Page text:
At home I was in such a positive and good place. I felt empowered and knew that my body was meant to do this. I was breathing through my contractions and moving my hips in circles on my birthing ball. I even was belly dancing and smiling as I felt my contractions strengthen. My midwife checked me and saw that I was progressing a centimeter about every 45 min. At 4:30pm on Saturday, I was at 6 centimeters dilated and we felt it was time to get to the hospital (Hadassah Ein Kerem Hospital in Jerusalem). I was so excited as we got in her car, cranking up Alanis Morisette,I thought it was just a matter of time before I met my dear child.
We arrived at the hospital and right away we had to wait about 20-30 min. to get “checked in”. It seemed so crazy that we had to sit at a desk and answer questions, I felt like I was opening up a bank account or something. Next, they had me lay on a bed to monitor me and they kept telling me to keep still during my contractions. A nurse came up to me and said, “I am now going to put the Hepurn lock in your arm”. I started to explain to her that I didn’t want it since I have been drinking and eating and making sure that I was properly hydrated. She said it was hospital policy and before I knew it she was jabbing a needle harshly into me. It hurt so bad and that was the moment that I remember closing down inside. I felt invisible.
I suddenly felt like an animal trying to protect my unborn child in an unsafe environment.
We were moved to our room, where we dimmed the lights and put on music to try to create a sacred space through the beeps and machines all around me. I started to have strong lower back-pain during contractions and was so thankful that my good friend, who was a massage therapist, was able to apply pressure to my lower back during each contraction. After an hour a doctor came in to check me. I asked if she would not tell me how much I have dilated because I didn’t want to be stressed out with numbers. She checked me and said, “I won’t tell you the number, but I will tell you that you are having a dysfunctional labor”. I couldn’t believe what I was hearing. She continued to explain that when you enter a hospital if you don’t dilate a centimeter every hour, it is considered a dysfunctioning labor. She suggested that she breaks my water. I told her that I would like some time to discuss it with my husband (and midwife). We all were surprised how fast they wanted to intervene, especially given that I came into the hospital at 6 cm dilated, was not complaining of any pain and there were no complications with me or the baby. When she came back in I told her I wanted to wait and her attitude really changed. She said she can only give me 45 more minutes and then she would have to break my water. It was if my opinion didn’t matter and she acted like she was doing me a favor by giving me 45 more minutes.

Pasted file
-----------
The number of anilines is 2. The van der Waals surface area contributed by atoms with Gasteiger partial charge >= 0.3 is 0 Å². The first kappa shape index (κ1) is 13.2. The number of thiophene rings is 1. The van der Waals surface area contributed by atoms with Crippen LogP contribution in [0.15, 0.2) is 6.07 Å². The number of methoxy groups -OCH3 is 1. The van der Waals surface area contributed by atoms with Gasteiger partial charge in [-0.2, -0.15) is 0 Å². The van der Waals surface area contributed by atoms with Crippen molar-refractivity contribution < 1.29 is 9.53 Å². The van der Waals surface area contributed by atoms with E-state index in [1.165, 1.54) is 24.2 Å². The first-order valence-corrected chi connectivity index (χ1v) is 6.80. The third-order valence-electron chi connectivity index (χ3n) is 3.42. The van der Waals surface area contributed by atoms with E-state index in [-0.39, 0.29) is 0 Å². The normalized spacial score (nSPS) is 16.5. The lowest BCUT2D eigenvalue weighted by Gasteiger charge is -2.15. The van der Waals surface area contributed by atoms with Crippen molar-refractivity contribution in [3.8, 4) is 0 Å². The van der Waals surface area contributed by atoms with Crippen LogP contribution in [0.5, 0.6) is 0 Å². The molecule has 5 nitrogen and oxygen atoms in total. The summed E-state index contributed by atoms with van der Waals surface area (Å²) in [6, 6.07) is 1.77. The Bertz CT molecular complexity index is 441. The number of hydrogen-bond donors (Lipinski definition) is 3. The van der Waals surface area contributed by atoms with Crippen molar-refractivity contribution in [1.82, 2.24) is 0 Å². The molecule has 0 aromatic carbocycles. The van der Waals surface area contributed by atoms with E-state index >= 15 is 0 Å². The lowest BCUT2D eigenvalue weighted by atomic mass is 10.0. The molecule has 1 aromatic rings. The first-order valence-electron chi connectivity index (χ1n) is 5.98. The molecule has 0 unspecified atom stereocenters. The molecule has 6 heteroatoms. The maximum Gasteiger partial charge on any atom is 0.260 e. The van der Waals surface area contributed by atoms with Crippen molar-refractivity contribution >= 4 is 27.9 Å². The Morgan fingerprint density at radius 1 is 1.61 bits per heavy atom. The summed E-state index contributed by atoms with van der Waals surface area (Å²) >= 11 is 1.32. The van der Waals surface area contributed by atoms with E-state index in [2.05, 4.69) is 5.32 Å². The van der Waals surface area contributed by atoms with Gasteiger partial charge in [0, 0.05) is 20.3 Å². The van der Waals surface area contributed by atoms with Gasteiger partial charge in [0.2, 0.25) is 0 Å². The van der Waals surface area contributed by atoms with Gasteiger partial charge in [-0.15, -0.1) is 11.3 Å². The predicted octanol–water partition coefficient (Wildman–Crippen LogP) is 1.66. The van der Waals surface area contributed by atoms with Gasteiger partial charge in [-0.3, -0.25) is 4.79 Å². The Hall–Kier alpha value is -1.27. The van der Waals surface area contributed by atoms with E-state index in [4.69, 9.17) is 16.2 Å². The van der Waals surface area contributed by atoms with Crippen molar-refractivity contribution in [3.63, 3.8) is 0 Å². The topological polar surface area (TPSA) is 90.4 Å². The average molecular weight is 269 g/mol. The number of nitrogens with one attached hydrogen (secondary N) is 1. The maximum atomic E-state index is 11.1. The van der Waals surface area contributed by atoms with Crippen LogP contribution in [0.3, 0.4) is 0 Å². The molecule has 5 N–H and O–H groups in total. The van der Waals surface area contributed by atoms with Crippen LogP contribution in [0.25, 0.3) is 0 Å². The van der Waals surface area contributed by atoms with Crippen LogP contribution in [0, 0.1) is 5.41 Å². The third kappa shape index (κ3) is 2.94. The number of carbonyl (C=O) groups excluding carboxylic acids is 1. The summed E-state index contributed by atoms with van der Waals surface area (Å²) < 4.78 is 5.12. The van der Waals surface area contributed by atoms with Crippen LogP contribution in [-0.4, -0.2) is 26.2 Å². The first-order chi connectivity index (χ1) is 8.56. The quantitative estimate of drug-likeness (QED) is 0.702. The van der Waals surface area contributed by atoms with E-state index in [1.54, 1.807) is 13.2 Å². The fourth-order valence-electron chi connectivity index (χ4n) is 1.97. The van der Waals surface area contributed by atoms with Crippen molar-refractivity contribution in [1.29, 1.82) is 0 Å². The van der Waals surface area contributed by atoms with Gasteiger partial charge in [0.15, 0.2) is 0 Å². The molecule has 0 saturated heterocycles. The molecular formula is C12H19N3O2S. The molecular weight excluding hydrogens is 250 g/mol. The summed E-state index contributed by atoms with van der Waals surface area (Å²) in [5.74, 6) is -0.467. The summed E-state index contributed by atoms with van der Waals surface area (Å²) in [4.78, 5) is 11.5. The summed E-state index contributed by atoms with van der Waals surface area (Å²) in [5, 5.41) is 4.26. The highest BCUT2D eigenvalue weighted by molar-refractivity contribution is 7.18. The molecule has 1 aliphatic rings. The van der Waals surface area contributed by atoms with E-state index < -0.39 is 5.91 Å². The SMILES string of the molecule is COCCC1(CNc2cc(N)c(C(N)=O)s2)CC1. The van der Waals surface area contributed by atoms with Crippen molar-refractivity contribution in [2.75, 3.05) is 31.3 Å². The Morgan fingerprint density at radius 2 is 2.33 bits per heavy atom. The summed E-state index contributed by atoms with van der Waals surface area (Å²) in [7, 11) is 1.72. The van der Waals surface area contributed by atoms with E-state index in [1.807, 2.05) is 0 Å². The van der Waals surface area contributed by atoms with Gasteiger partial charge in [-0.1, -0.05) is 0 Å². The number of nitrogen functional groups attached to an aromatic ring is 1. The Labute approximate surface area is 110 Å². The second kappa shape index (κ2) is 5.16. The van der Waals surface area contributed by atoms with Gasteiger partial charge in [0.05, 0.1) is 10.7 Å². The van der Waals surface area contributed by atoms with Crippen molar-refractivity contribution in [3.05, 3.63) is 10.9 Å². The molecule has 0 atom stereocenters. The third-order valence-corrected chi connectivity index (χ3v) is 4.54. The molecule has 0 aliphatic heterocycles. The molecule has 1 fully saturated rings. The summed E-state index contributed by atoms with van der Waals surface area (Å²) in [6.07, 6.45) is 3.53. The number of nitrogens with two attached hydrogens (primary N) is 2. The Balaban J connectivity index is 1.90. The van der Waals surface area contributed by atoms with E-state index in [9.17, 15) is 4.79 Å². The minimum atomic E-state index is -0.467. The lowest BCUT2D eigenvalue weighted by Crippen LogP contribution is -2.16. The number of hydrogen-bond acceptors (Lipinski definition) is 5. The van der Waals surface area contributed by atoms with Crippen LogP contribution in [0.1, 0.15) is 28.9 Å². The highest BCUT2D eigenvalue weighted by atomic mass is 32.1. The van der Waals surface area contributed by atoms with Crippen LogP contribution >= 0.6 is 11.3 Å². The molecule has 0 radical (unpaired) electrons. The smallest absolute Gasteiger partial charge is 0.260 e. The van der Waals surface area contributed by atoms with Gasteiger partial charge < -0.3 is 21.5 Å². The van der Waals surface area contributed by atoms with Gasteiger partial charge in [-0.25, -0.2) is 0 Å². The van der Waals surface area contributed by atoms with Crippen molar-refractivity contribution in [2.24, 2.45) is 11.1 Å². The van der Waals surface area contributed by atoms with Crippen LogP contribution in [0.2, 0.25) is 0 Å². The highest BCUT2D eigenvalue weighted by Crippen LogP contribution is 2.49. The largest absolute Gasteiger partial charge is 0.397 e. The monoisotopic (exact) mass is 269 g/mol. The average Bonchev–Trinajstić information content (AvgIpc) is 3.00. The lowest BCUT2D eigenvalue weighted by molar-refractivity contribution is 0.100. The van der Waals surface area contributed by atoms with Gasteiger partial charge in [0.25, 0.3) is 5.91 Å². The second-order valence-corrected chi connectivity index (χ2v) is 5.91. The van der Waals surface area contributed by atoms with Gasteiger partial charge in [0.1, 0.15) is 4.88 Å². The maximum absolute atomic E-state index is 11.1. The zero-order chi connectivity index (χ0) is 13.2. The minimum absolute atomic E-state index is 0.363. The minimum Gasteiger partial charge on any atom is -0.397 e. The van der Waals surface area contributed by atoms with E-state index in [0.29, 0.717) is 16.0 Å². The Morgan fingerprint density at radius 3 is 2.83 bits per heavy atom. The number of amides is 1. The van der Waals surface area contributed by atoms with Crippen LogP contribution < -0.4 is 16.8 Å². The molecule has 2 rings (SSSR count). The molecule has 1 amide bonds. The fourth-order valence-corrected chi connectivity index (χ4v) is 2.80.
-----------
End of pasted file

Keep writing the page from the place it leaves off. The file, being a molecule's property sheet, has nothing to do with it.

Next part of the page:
Forty-five minutes later she broke my water. One hour later I still didn’t dilate. The nurses/doctors seemed to become very hostile towards me and I suddenly felt like an animal trying to protect my unborn child in an unsafe environment. There was a constant storm of yelling and fighting about me not progressing and that I needed to get things going. Yosef asked to speak to the doctor privately because he could see I was “losing it” with all the fighting and she said, “I will not speak to you privately, your wife needs to hear this!” She then proceeded to tell Yosef that if I wanted a natural birth, I should’ve gone to a field! I felt deflated and trapped in a horrible place that I wish I could run away from. I felt I could remain in control of my contractions, but not with the constant bullying every 30-45 minutes from the doctor.